So while I call these works, essays, the authors call them something else. Fardy calls this work spit-up. What does it mean to “lockdown”? Fardy says it means to fix in place to “lock down”. That coincidentally, is also the purpose of theory, to lock things down. We can fix them to a grid of intelligibility (a philosophical system), or if they dont fit, spit them up as literature. 

But what else is interesting about lockdown is the notion of place. That in order to be on lock down or to lockdown you need to be locked down to something to a particular location.  I am reading a text on the Nakshatra, the houses of the moon in Indian astrologer.  Not necessarily because I am an astrologer, but because I am interested in different systems of meaning making -in different worlds.

In any case, various astrological systems have this notion of house or location. The locations are static, the locations themselves are in primary lockdown. Which house an object (planet, moon, etc) lives has an impact on location. In the tech circles I run in, people are nomadic, there is a disconnection from place. They have lived their life in the opposite of lockdown, whatever that may be. 

But locations have an impact on the thing. Where you lock it down, is just as important as what you are locking down, or that you are locking it down in the first place.  To spit something up as fiction, or to bundle it neatly as a system is to create a place for it. And perhaps as the the idea is released from lockdown, to roam, it will move through other houses. What other houses are there other than traditional philosophy and theory fiction for the manifestation of ideas? What is the celestial wheel that undergirds the entire endeavor? What is the wheel that undergirds that? Turtles all the way down.

CovId19 perhaps operates outside the lunar mansions, it cannot be locked down yet, because it is operating in different orbit and not cross over the terrain that theory crosses over. We can lock down the theory, but perhaps a different set of tools are necessary to lock down the pandemic. 

 

Fardy does not really describe theory fiction but has some excellent quotes that I suggest you read if you are interested. 

OOF - Behar

Object Oriented Feminism – Objects and Subjects

philosophy

About 10 years ago Object Oriented Ontology and Speculative Realism exploded on to the philosophy scene. At a high level this thought machine is about removing the anthropocentric bias in post kantian philosophy (perhaps all philosophy) and treating all things as objects. Then there are a bunch of questions like how do objects relate to one another, how do objects learn about other objects and so forth.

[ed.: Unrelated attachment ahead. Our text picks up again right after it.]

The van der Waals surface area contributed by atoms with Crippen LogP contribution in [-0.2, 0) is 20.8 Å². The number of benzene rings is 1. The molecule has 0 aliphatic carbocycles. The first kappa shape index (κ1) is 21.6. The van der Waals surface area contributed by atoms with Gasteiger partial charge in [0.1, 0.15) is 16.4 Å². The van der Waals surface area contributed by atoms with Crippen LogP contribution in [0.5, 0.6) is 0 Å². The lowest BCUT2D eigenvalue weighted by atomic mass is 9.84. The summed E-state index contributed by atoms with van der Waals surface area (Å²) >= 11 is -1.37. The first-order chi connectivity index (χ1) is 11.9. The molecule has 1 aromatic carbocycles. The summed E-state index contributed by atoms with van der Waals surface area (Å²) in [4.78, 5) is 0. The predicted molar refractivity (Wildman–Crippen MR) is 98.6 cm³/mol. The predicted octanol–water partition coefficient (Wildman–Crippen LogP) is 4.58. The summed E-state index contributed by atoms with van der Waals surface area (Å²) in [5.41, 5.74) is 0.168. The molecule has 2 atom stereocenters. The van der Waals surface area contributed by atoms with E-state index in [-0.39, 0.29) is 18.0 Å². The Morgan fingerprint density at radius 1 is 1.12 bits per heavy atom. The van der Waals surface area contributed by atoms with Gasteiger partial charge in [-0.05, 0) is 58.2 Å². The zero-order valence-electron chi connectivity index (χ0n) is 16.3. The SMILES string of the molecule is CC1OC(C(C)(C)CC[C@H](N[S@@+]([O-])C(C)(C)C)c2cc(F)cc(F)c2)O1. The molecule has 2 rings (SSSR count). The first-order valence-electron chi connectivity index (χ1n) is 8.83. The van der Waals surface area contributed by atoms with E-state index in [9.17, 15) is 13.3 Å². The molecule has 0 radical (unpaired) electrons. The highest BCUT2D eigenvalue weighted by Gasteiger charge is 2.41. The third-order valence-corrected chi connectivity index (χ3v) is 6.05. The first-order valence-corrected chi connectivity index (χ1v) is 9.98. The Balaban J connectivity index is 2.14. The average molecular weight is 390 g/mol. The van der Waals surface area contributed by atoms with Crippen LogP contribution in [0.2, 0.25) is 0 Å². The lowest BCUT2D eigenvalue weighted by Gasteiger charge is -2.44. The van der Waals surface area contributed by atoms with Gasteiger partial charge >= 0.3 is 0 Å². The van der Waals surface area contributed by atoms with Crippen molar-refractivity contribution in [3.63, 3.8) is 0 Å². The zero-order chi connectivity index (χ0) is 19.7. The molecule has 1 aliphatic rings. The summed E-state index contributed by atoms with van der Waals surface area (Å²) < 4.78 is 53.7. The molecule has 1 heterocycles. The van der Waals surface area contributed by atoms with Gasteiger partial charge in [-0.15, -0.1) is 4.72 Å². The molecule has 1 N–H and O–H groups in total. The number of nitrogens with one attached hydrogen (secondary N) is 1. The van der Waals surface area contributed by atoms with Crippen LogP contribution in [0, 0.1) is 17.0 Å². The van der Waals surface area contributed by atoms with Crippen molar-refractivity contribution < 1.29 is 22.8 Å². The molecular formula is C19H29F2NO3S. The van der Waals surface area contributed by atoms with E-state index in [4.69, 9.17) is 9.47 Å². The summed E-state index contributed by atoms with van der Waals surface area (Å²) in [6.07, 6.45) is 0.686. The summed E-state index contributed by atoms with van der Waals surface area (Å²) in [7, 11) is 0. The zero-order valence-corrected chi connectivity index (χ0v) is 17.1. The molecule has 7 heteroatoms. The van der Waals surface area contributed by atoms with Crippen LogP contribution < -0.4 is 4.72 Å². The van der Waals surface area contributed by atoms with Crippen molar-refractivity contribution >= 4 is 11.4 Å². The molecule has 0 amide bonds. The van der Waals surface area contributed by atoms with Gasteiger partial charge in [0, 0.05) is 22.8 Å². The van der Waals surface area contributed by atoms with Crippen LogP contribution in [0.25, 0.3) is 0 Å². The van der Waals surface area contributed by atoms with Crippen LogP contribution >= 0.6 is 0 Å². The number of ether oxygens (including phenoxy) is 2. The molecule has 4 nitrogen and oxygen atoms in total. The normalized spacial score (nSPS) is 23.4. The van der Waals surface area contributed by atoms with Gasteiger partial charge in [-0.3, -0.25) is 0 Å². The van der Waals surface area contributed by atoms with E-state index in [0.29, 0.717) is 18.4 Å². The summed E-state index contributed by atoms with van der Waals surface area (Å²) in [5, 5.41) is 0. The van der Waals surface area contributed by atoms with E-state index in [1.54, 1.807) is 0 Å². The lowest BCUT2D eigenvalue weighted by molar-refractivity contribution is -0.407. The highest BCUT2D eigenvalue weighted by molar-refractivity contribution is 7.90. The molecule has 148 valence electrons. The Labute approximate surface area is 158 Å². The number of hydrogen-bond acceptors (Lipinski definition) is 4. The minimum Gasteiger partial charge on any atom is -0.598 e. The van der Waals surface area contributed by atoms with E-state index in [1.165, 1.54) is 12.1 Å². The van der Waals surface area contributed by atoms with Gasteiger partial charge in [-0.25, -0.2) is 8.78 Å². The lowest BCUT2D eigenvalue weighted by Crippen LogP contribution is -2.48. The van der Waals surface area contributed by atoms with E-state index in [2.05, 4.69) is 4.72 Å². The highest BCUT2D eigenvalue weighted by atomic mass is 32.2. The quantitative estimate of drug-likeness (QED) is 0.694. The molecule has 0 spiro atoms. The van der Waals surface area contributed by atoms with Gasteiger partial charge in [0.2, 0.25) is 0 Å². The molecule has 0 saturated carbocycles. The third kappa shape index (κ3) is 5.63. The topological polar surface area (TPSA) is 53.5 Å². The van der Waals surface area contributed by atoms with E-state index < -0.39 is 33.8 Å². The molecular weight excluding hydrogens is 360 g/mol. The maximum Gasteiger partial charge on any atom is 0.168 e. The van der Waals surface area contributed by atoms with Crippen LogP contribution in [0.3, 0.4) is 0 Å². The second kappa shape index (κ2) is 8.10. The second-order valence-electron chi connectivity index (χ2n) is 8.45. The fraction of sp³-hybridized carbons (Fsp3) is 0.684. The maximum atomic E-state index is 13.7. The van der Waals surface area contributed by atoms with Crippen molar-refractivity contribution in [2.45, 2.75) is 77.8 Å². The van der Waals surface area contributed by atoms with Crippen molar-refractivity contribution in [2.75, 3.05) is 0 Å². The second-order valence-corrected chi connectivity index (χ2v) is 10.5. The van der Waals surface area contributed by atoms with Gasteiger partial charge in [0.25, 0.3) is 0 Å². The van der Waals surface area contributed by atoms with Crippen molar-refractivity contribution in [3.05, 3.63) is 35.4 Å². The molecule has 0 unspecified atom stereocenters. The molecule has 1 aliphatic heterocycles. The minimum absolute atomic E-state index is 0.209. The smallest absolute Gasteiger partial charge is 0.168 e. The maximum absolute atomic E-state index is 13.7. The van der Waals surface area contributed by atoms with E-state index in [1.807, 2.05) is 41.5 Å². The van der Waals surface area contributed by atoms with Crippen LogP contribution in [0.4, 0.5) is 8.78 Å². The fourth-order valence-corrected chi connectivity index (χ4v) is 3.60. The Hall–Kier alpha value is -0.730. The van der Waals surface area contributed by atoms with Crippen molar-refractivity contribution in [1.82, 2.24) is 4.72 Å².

Behar responded to this with Object Oriented Feminism, a queering of this mode of thought. When I think about subjects and objects and feminism I think of Simone de Beauvoir, and the idea that historically woman is defined in relation to man. Man is normative and everything not man, including woman is not normative. Man is the subject and woman is the object.

Men are, and have always been subjects in the kantian/post-kantian (and prior) thought. Women are objects. Perhaps it is radical for a man to say that he is an object like everyone else, but that is not the same for a woman. To be an object is a degradation in this context let’s all be subjects! A subject oriented ontology, or subject oriented feminism. Perhaps it is not catchy enough.

There is a portion of Behar’s introduction of OOF that responds to the stylistic quality of OOF.   This is the picture at the top of the blog post. And indeed SR and OOO has a style -theory fiction, the blog-o-sphere, and urbanomic.  There is a marketing or designed aspect to OOO and OOF.  Aesthetics matter – they are a consideration of how to connect with a possible audience.

Is Behar making fun of the white maleness behind OOO, she says no, but perhaps the design says yes. Would it be so bad to do? OOF is a reaction to OOO. Like oof- I cant believe you did that. The presentation problem of OOO is from one perspective the homogeneity of its proponents. But from another perspective it is about the rejection of the political dimension. 

OOO is the philosophy of people who have the luxury of metaphysical speculation. Objects do not have that luxury. They first need to become subjects, or as OOF wold say everything should be considered as an object. The F in OOF is a political dimension. It notices that there is a power displacement or reorganization in making all things equal (objects or subjects). We could call it OOP (object oriented politics) or perhaps OOE (object oriented ethics).

But OOF is not just political, it is also gendered and embodied. Perhaps we could call this aesthetic, that objects have bodies and that bodies have genders. Behar references Sarah Ahmed and Queer Phenomenology.  Objects have orientations,  that is the embodied part – we can only call something left or right if we are isomorphic.  Is ontology primary to bodies? Does beings come before bodies?  OOF puts action and physicality at the center of orientation rather than pure beings. Objects just dont exist – they exist as political objects in reaching for power to become other than objects – perhaps subjects.